# How to compare standard deviation across models?

I am doing research in (multi-touch) attribution models. The goal is to assign credit to each channel. I have several models that assign normalized attribution to the channels.

I have simulated some data to illustrate it.

Model 1:
Channel 1: Attribution = 0.80, SD = 0.030
Channel 2: Attribution = 0.10, SD = 0.001
Channel 3: Attribution = 0.10, SD = 0.003

Model 2:
Channel 1: Attribution = 0.30, SD = 0.010
Channel 2: Attribution = 0.30, SD = 0.010
Channel 3: Attribution = 0.40, SD = 0.015


What is a "fair" way to say something about the stability of the model?

Options:

1. Calculate the average SD.

Model 1 = 0.0113 ((0.030 + 0.001 + 0.003) / 3)

Model 2 = 0.0116

1. Compute the average standard deviation as a percentage of the average attribution.

Model 1 = 2.5833 ((0.8/0.03*100) + (0.1/0.001*100) + (0.1/0.003*100) / 3)

Model 2 = 3.4722 ((0.3/0.01*100) + (0.3/0.01*100) + (0.4/0.015*100) / 3)

1. Or are there other options to compare the SD between models?

Does anyone know a how to compare the standard deviation between models?

• While it would be useful to know more about the metric(s) with which attribution is being evaluated it's not essential. Regardless of the metric, each attribution channel will have SDs unique to that channel thereby making the SD noncomparable between channels as well as models. Assuming the metrics are all nonnegatively realized, the coefficient of variation (CV=SD/mean*100) would be one comparable alternative. Frank Harrell has been an outspoken advocate for use of the GMD (gini mean deviation) as the single best metric of dispersion as testified to on his blog and in his books. – Mike Hunter May 24 '18 at 11:48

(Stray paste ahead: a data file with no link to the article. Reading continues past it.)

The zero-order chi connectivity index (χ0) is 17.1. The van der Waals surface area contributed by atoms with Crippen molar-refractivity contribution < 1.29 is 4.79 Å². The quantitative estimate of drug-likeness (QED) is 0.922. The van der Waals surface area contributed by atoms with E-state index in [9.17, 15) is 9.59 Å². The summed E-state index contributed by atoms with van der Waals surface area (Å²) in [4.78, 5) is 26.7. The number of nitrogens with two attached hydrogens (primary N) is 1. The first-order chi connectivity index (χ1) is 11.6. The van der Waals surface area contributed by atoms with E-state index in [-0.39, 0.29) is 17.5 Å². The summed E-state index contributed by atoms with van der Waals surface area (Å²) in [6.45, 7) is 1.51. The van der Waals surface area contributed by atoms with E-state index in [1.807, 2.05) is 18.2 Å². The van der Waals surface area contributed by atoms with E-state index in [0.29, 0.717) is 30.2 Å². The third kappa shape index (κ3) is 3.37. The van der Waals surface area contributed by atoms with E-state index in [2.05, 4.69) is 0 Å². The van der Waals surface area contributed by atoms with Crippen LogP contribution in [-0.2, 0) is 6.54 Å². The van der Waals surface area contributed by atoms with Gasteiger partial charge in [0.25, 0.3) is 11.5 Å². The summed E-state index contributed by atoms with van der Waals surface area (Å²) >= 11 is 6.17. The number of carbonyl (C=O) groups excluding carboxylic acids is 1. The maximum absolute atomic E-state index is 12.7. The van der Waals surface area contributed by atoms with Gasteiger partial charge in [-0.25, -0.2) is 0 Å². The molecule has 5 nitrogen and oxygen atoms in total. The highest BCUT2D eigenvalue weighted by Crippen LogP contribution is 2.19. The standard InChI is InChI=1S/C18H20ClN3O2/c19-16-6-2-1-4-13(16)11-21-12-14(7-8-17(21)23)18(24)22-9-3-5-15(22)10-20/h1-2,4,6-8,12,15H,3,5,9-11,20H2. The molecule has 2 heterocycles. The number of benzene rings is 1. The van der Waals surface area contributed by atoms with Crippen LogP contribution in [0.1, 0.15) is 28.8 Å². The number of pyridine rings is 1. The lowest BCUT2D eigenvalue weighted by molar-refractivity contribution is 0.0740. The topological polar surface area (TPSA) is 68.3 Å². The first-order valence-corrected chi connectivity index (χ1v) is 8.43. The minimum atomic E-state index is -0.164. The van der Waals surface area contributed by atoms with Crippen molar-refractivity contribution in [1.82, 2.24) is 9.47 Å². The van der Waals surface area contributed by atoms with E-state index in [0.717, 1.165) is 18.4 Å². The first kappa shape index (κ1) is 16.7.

• Thank you @DJohnson. Can you please elaborate on how one can determine the gini mean deviation (GMD) by means of my example? – Joep van der Plas May 24 '18 at 16:01
• The formula for the GMD is in the cited literature. – Mike Hunter May 24 '18 at 16:54
• There are several ways into calculating the Gini mean difference (which I think is a more common term). One is that it is twice the second L-moment, so search for L-moments code in your favourite software or one close to it. – Nick Cox May 26 '18 at 0:59
• This article contains the most comprehensive discussion of the GMD that I've been able to find.... metron.sta.uniroma1.it/RePEc/articoli/2003-2-285-316.pdf – Mike Hunter Jun 4 '18 at 19:10